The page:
Outcomes of the UNECE project on Energy Efficiency Standards in Buildings
Improving energy efficiency in buildings is one of the most cost-effective ways to ensure energy security, improve the quality of life and economic well-being, and reduce greenhouse gas emissions. The building sector presents a unique opportunity to improve energy efficiency substantially – both by retrofitting existing buildings and by requiring higher energy efficiency standards in new buildings.
While it is generally recognized that significant progress is being made in improving energy efficiency in buildings in the UNECE region, there is still substantial potential further action. This was among the main conclusions of the UNECE studies presented at the joint UNECE-UNDP events “Energy Efficiency Standards and Technologies in Buildings in UNECE Region” on 14-15 March 2019 in Yerevan, Armenia.
A workshop on “Outcomes of the UNECE project on Energy Efficiency Standards in Buildings – Fifth Meeting of the UNECE Joint Task Force on Energy Efficiency Standards in Buildings” was dedicated to reviewing main findings, conclusions and practical recommendations of the “Mapping of Energy Efficiency Standards in UNECE region”, “Mapping of Existing Technologies to Improve Energy Efficiency in Buildings in the UNECE region”, “Compendium of best practices on standards and technologies for energy efficiency in buildings” and the structure and functionality of the online database of experts on energy efficiency in buildings currently under development.
These resources served as a basis for discussion and exchange of experience on case studies and best practices in legislative frameworks (European Union, Russian Federation, Armenia), effective energy management solutions (cases in Eastern and South-Eastern Europe), and special financial mechanisms (Armenia and Russian Federation). Participants agreed that every step towards energy efficiency makes a difference in changing the situation and improving its prospects. The important issue of how effectively stakeholders can talk about energy efficiency with national authorities so that they could enforce the implementation of energy efficiency legislation and norms was also discussed.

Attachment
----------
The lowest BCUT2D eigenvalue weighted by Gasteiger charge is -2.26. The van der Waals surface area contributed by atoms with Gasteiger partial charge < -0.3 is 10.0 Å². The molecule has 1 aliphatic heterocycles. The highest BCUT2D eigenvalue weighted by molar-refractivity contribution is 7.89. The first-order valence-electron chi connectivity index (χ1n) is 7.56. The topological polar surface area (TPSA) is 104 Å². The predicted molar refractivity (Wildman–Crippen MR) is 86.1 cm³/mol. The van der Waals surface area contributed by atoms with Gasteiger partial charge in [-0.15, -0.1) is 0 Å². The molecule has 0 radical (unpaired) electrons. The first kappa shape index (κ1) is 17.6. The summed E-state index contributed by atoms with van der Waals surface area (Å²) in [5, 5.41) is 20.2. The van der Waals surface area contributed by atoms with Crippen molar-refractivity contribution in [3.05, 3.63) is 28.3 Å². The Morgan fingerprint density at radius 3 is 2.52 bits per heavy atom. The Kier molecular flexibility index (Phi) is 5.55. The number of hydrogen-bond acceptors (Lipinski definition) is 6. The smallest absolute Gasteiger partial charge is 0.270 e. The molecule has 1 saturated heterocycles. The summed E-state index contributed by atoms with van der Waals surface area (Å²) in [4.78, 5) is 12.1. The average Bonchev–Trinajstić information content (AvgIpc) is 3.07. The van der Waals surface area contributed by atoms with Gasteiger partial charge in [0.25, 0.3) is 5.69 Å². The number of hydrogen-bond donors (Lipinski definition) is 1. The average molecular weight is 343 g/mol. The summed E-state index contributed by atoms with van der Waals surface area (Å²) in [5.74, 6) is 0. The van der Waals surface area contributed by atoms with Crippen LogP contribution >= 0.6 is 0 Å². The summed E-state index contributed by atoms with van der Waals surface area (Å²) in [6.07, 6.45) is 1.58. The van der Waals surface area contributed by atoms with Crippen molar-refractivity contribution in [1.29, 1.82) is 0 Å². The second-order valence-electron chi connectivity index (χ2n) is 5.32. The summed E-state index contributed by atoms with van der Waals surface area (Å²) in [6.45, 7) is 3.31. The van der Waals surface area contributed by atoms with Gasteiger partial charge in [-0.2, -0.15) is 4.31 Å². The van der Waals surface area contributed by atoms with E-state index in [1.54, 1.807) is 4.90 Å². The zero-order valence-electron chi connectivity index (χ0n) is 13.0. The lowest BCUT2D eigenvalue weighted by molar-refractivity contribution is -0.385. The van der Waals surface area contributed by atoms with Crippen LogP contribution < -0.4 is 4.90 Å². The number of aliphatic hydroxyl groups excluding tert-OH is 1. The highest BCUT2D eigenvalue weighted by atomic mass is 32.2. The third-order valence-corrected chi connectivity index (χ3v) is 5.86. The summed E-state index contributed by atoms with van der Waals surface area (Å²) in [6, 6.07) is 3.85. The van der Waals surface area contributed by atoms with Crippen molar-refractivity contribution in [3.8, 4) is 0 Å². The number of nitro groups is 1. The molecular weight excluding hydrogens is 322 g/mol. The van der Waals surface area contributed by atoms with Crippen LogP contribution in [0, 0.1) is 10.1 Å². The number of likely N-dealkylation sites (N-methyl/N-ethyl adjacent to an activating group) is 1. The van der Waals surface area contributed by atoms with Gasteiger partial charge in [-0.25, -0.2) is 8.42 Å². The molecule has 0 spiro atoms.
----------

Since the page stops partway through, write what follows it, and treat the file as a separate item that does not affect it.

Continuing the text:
A second workshop on “Management, maintenance and energy efficient retrofits of multi-apartment buildings: trends in technologies, practices and legislation” offered a forum for discussion of both successes and occasional failures in the development and operation of energy management systems with examples from Armenia, North Macedonia, Serbia, and the Russian Federation. A Belarusian expert presented the issue of how thermo-technical characteristics of a building are used for energy efficiency classification. A representative of the Passive House Institute gave examples of retrofitting solutions for residential and public buildings and explained how this experience can be utilized in Armenia. The last part of the workshop focused on discussions around the development of Guidance for Municipal Energy Management and Information System Implementation.
The stakeholders emphasized that exchanging experience and looking at similarities and differences in approaches to energy efficiency in buildings made this capacity-building event extremely valuable. They strongly supported continuation of these activities by UNECE and UNDP in the region.
For further information on the workshop, please visit: http://www.unece.org/index.php?id=51247.
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